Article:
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first person

Illustration by Mary Kirkpatrick

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In the photo, my mum is wearing a navy pantsuit with a tiny Canadian flag over her heart on the lapel. White hair, cut just below her ears, is neatly turned under in a tight page boy that only pink sponge curlers can create. She looks small standing in front of a limestone grey wall imprinted with names too tiny to read. Eighteen years ago, I gave her the photo in a red, wooden frame that says “Love” at the bottom. My mum died five years later. The photo sits on my bookcase now. Only I know that the smile on her face says “I did it,” as she stands by the Thiepval Memorial to the Missing of the Somme Battlefields in France.

My great uncle William Kinvig died at the Battle of the Somme. Initially, I didn’t know much about him or the battle. I found out it was one of the bloodiest of the First World War, with 57,000 British casualties on the first day. By the end of the campaign, the Allies and central powers would lose 1.5 million men. British military leaders failed to comprehend the situation, and that led to the slaughter of wave after wave of young men. My great uncle was part of the wave.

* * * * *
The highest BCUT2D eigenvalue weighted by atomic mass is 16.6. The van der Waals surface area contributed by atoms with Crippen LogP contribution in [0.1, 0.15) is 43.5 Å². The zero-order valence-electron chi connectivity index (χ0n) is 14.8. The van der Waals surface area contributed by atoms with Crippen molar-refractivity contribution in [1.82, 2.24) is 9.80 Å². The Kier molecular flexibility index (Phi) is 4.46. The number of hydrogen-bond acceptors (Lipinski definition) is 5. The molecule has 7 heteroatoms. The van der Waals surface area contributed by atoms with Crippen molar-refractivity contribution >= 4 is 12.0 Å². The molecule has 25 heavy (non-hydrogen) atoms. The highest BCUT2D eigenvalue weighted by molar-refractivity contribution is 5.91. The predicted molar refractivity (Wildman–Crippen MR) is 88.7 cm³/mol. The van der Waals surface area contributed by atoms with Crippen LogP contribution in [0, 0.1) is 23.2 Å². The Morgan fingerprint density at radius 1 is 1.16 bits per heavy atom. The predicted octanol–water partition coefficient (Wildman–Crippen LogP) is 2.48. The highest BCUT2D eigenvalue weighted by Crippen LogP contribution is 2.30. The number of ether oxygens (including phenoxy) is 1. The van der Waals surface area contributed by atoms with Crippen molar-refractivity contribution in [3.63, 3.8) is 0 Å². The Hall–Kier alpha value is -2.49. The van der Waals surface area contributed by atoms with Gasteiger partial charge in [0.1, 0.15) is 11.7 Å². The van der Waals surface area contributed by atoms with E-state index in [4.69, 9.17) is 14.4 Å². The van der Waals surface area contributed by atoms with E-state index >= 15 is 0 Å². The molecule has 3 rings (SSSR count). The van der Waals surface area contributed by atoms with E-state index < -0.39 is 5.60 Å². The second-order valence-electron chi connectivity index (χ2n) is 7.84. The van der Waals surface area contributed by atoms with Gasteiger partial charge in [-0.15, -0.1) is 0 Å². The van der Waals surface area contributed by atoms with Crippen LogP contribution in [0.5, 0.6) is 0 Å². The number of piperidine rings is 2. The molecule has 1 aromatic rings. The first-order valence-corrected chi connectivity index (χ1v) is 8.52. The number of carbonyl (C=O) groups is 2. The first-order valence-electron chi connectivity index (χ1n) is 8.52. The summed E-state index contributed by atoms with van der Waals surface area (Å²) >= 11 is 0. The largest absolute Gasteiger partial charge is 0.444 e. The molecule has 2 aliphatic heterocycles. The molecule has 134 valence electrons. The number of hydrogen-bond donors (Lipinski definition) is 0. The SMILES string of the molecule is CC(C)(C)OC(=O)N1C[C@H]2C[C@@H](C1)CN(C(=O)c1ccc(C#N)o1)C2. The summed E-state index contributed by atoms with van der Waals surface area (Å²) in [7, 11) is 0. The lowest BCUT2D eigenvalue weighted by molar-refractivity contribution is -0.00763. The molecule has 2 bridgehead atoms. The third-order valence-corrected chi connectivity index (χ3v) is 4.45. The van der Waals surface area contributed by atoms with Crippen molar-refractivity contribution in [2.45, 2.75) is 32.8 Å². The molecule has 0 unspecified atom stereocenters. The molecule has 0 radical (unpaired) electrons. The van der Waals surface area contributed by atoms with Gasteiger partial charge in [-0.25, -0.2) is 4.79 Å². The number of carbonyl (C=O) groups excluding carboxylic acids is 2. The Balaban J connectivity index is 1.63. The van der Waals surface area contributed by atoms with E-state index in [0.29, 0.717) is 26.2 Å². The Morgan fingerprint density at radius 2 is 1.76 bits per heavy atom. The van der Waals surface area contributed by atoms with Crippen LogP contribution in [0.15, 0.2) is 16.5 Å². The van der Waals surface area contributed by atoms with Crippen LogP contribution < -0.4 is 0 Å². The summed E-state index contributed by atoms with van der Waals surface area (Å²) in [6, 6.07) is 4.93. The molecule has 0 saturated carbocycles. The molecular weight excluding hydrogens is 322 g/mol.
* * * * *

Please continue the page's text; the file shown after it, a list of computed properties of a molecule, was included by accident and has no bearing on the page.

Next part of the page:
The family was surprised when my mother told us she wanted to travel to the memorial, because she hadn’t talked much about William. But my father had passed away and Mum was getting frailer, so she would need company on the trip. Who would take her all that way to pay tribute to an uncle no one knew? A year passed with no takers. Although we’d had a relationship full of love and anger that could unravel at any time, I asked her to come with me and my husband, John, on my birthday trip to France. Yes, it would include a visit to the Thiepval Memorial. She was all in for the trip.

When we arrived in Paris, the weather was miserable.

“I told you we should have gone in May,” she said every time it rained.

“Yes, but my birthday is in April,” I answered.

It was pouring when we picked up the rental car a few days later for the trip to the memorial, two hours north of Paris. “Couldn’t you have found something closer so we didn’t have to get soaked?” she needled me. But, as John manoeuvred traffic jams and a few wrong turns out of Paris, her mood changed. A sense of calm radiated from my mother. She was a woman with a purpose again. I sensed her excitement as she eagerly looked out at the passing countryside.

The skies turned azure blue and were filled with billowing cumulus clouds by the time we arrived at the memorial, near the tiny village of Thiepval. We all scrambled out of the car and walked toward the mammoth monument. It loomed over us, some 45 metres high, with four massive interlocking arches, sitting upon a six-metre podium. At the foot of the memorial, a garden of 600 gravestones and crosses lined up neatly in the well-kept grass, representing the shared sacrifice of unknown French and British Commonwealth soldiers buried there. The Thiepval Memorial is the largest Commonwealth memorial to missing soldiers in the world.